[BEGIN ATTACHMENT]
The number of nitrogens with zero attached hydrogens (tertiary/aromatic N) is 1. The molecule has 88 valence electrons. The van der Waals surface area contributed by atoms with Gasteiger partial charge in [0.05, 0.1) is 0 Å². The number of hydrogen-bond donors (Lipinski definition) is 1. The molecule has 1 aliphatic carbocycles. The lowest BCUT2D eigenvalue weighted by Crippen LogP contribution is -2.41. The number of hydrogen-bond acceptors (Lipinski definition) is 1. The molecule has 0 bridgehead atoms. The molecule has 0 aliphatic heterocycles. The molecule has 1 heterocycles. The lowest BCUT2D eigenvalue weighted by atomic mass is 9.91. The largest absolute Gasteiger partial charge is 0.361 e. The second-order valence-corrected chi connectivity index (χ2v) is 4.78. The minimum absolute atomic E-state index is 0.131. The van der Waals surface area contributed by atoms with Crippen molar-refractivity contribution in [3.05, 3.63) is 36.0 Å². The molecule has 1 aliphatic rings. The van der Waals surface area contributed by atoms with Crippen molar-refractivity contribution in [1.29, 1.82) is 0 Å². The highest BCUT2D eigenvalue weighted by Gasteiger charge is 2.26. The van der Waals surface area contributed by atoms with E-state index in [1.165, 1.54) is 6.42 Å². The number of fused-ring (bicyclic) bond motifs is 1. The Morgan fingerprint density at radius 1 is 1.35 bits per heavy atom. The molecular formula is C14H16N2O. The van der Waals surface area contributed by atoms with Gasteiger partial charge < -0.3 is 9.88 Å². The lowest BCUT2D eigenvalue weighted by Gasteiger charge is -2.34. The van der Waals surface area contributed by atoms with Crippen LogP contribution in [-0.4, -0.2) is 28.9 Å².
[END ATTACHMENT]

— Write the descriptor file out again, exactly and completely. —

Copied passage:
The number of nitrogens with zero attached hydrogens (tertiary/aromatic N) is 1. The molecule has 88 valence electrons. The van der Waals surface area contributed by atoms with Gasteiger partial charge in [0.05, 0.1) is 0 Å². The number of hydrogen-bond donors (Lipinski definition) is 1. The molecule has 1 aliphatic carbocycles. The lowest BCUT2D eigenvalue weighted by Crippen LogP contribution is -2.41. The number of hydrogen-bond acceptors (Lipinski definition) is 1. The molecule has 0 bridgehead atoms. The molecule has 0 aliphatic heterocycles. The molecule has 1 heterocycles. The lowest BCUT2D eigenvalue weighted by atomic mass is 9.91. The largest absolute Gasteiger partial charge is 0.361 e. The second-order valence-corrected chi connectivity index (χ2v) is 4.78. The minimum absolute atomic E-state index is 0.131. The van der Waals surface area contributed by atoms with Crippen molar-refractivity contribution in [3.05, 3.63) is 36.0 Å². The molecule has 1 aliphatic rings. The van der Waals surface area contributed by atoms with Crippen molar-refractivity contribution in [1.29, 1.82) is 0 Å². The highest BCUT2D eigenvalue weighted by Gasteiger charge is 2.26. The van der Waals surface area contributed by atoms with E-state index in [1.165, 1.54) is 6.42 Å². The number of fused-ring (bicyclic) bond motifs is 1. The Morgan fingerprint density at radius 1 is 1.35 bits per heavy atom. The molecular formula is C14H16N2O. The van der Waals surface area contributed by atoms with Gasteiger partial charge < -0.3 is 9.88 Å². The lowest BCUT2D eigenvalue weighted by Gasteiger charge is -2.34. The van der Waals surface area contributed by atoms with Crippen LogP contribution in [-0.4, -0.2) is 28.9 Å².